Luthic Runeclaws evil cleric, runecaster Because in many orc tribes females are not allowed to touch weapons, unarmed combat has become a means for female worshipers of Luthic to defend themselves against raiders from other tribes. Some female orcs that are too old for childbirth (particularly older wives of the chief) become runeclaws to prove they are still useful to the tribe.
Mystra Flaming Star LN or LG wizards or sorcerors so long as their monk level is higher than their other class  
Oghma Children of the Passive Voice neutral none These monks serve as guardians to libraries and abbeys, and sometimes are sent to find lost stores of knowledge.
Shar Dark Moon evil sorcerer (monk and sorcerer level must be within two levels of each other)  
Tiamat Serpent Guards evil assassin, divine champion, fighter, rogue These fanatics guard temples, serve as minions to dragons, hunt dragonslayers, and assassinate those who pry too closely into the activities of the church. They are active in Unther and have been known to attack Mulhorandi soldiers.
Yurtrus Brotherhood of the Scarlet Scourge evil cleric Monks of this strange orc order bleach their hands white and grow their nails very long. Before combat they dip their nails in a powder made of blood infected with the red ache (see Disease in the DUNGEON MASTER's Guide), which lets them infect their opponents.

Playing a Monk by Foolish Owl

Monks seek to understand timeless and eternal principles, the abstract ideals behind everything.

Deities are incarnations of

those abstract ideals, and thus worthy of devotion and contemplation. But it is the ideals that matter, not their personifications. Justice matters, and Tyr matters only as an incarnation of that infinite, eternal principle. It's worth noting that while most monastic orders are nominally devoted to a deity, in some cases, it's not clear whether the identity of the deity really matters, as with the Order of the Long Death, or whether the deity actually exists at all, as with the Old Order.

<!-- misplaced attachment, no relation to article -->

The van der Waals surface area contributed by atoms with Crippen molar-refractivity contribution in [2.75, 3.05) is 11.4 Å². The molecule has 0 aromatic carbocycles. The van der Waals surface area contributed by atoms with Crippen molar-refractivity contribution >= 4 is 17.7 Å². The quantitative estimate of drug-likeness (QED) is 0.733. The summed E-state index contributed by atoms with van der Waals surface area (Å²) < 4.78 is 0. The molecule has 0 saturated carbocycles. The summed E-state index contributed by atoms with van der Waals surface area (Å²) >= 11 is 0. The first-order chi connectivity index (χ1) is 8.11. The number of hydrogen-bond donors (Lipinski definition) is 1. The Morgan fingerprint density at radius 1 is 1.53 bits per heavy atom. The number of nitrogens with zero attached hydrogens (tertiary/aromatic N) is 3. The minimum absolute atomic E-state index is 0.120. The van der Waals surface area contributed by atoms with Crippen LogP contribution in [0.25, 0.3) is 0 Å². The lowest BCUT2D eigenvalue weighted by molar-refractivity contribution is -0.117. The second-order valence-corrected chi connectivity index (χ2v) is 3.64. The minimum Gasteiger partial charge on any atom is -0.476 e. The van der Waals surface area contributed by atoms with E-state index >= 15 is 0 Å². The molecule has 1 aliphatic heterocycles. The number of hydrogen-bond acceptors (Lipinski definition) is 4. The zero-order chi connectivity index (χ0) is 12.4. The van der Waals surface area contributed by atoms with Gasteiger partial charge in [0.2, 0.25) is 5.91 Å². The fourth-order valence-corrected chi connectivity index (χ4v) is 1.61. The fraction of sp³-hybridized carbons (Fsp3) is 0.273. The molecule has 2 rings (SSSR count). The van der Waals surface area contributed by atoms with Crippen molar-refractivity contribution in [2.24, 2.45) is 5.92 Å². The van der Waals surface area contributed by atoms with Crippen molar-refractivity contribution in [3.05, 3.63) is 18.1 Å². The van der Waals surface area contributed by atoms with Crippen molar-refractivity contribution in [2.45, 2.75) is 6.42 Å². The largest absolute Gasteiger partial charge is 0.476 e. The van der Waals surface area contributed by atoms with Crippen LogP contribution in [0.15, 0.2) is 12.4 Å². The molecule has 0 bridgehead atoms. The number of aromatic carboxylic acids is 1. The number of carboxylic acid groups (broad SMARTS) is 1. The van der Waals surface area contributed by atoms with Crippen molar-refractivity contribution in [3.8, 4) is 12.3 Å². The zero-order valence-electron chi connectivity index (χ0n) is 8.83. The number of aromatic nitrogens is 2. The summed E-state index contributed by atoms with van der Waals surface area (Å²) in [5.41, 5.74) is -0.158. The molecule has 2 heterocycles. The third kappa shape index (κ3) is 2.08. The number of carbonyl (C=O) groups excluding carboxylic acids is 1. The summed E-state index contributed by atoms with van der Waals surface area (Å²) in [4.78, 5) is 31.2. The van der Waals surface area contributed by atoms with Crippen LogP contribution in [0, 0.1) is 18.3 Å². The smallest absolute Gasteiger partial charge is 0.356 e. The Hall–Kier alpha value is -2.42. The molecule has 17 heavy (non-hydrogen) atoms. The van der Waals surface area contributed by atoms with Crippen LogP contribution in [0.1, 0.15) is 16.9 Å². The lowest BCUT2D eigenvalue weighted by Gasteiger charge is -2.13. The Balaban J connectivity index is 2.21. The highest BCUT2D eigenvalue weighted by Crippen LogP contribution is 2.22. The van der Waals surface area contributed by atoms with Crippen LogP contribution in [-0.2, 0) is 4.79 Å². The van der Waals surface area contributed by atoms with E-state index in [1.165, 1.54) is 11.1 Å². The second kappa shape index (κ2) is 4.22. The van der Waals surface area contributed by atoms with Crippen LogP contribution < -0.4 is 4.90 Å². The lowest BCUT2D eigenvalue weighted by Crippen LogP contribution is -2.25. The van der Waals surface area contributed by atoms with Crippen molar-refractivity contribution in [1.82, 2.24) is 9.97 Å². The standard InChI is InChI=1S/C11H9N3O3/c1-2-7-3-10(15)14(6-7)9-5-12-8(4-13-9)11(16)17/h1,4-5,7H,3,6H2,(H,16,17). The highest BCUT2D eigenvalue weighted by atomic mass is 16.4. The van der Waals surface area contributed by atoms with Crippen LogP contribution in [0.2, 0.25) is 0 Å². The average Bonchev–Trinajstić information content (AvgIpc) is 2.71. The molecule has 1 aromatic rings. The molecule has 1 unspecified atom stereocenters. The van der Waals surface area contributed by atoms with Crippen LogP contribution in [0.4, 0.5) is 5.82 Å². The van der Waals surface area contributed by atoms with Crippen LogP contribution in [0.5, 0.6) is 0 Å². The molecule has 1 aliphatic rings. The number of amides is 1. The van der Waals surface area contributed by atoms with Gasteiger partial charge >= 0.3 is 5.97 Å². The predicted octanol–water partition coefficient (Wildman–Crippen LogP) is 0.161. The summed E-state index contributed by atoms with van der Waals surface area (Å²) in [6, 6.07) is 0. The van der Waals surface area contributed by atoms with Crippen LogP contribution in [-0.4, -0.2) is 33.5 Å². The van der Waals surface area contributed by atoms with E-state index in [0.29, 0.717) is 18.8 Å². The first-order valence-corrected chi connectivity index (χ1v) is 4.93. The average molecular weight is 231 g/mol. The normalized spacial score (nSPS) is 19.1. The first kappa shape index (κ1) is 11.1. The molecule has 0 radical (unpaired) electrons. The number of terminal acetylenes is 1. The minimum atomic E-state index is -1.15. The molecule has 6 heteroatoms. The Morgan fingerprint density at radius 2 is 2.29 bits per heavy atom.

It's also worth noting that the powers that monks obtain seem to come, not as gifts of the gods, but from within, from their own profound self-discipline and preternatural identification with their ideals.

Monks seek to overcome the limitations of their own identity, and become living incarnations of the eternal principles they believe in. In so doing, the mortal world of history and conflict trouble them less and less. They come to be in the world, but not of the world. They wander, seeking tests to refine and prove themselves. A monk fights a dragon, not because it's a test of his courage, but because it's a test of how his devotion to the principle of Courage. The dragon doesn't matter much, in itself.

The most wise and powerful of monks cease to be entirely mortal. They become "outsiders," literally dwelling in the world, but no longer part of the world.

Monks get along well with clerics who value the same ideals they do. But they find the absorption of clerics in worldly, temporal matters to be distracting. Druids, monks scarcely understand at all. Druids are entirely wrapped up in a chaotic, transient world, and ignore the abstract ideals that matter more than life. Druids and monks can pass each other by without even seeing each other, so to speak.